The Ebola epidemic continues to cripple the economies of Liberia, Sierra Leone, and Guinea. The crisis is resulting in flat or negative income growth and creating large fiscal needs in all three countries, as they work to eradicate the virus, as reported by the World Bank on 2nd December.
This update presents the World Bank’s most recent analysis of the economic effects of the Ebola epidemic on the three countries. All three had been growing rapidly in recent years, and into the first half of 2014. But GDP growth estimates for 2014 have been revised sharply downward since pre-crisis estimates. Projected 2014 growth in Liberia is now 2.2 percent (versus 5.9 percent before the crisis and 2.5 percent in October). Projected 2014 growth in Sierra Leone is now 4.0 percent (versus 11.3 percent before the crisis and 8.0 percent in October). Projected 2014 growth in Guinea is now 0.5 percent (versus 4.5 percent before the crisis and 2.4 percent in October).
As the epidemic continues, these economies will face a difficult year in 2015, as second-round effects kick in and investor aversion takes a further toll. 2015 growth estimates are 3.0 percent in Liberia, -2.0 percent in Sierra Leone, and -0.2 percent in Guinea, down from pre-Ebola estimates of 6.8 percent, 8.9 percent, and 4.3 percent respectively. In Sierra Leone and Guinea these growth forecasts are lower than our October estimates (7.7 percent for Sierra Leone; 2.0 percent for Guinea). In Liberia, where the epidemic may be abating and where there are some signs of economic activity picking up, the 2015 estimate is an increase on October’s (1.0 percent). These projections imply forgone income across the three countries in 2014–15 of well over $2 billion (over $250 million for Liberia, about $1.3 billion for Sierra Leone, about $800 million for Guinea).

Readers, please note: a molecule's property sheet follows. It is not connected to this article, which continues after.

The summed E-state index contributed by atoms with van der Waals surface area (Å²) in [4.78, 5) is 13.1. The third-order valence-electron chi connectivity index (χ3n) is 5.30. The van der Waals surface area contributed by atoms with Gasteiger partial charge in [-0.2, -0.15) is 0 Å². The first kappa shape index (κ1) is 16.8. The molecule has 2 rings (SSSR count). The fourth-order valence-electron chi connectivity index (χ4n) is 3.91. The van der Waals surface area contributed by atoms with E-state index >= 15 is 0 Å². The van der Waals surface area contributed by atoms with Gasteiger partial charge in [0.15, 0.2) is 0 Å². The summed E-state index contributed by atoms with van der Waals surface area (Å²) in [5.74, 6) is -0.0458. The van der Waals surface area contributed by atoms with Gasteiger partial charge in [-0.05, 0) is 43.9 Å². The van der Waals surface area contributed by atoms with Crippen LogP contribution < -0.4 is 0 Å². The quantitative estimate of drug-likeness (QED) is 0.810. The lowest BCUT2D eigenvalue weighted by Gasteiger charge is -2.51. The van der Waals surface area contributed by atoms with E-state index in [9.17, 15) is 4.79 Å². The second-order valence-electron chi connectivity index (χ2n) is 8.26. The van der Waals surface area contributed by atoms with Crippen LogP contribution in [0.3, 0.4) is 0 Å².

Combining the effects on revenue and spending with cuts made to public investment to finance the response, the total fiscal impact is well over half a billion dollars in 2014 alone. Liberia has been hardest hit fiscally. Relative to pre-Ebola forecasts, revenues are down $86 million while public spending has increased $62 million, a combined impact of more than 6 percent of GDP. In Sierra Leone, revenues are down $85 million while spending has increased $43 million, a combined impact of more than 2.5 percent of GDP. In Guinea, revenues are down $93 million while spending has increased $106 million, a combined impact of more than 3 percent of GDP. Although the resulting fiscal deficits in the three countries have so far been financed by inflows from development partners, governments have also cut public investments by more than $160 million across the three countries, damaging future growth prospects.
The World Bank’s October report on the economic impact of Ebola (released at the 2014 Annual Meetings of the IMF and the World Bank) found that if the epidemic continues in the three worst-affected countries and spreads to neighboring countries, the two-year regional financial impact could range from a “low Ebola” estimate of $3.8 billion to a “high Ebola” estimate of $32.6 billion. These scale estimates of potential impact remain valid: the epidemic is not yet under control. Containment, combined with a full-fledged financial recovery effort to restart business activity and bring back investors, are now both therefore urgently needed for the region to improve on the downbeat forecasts in this update.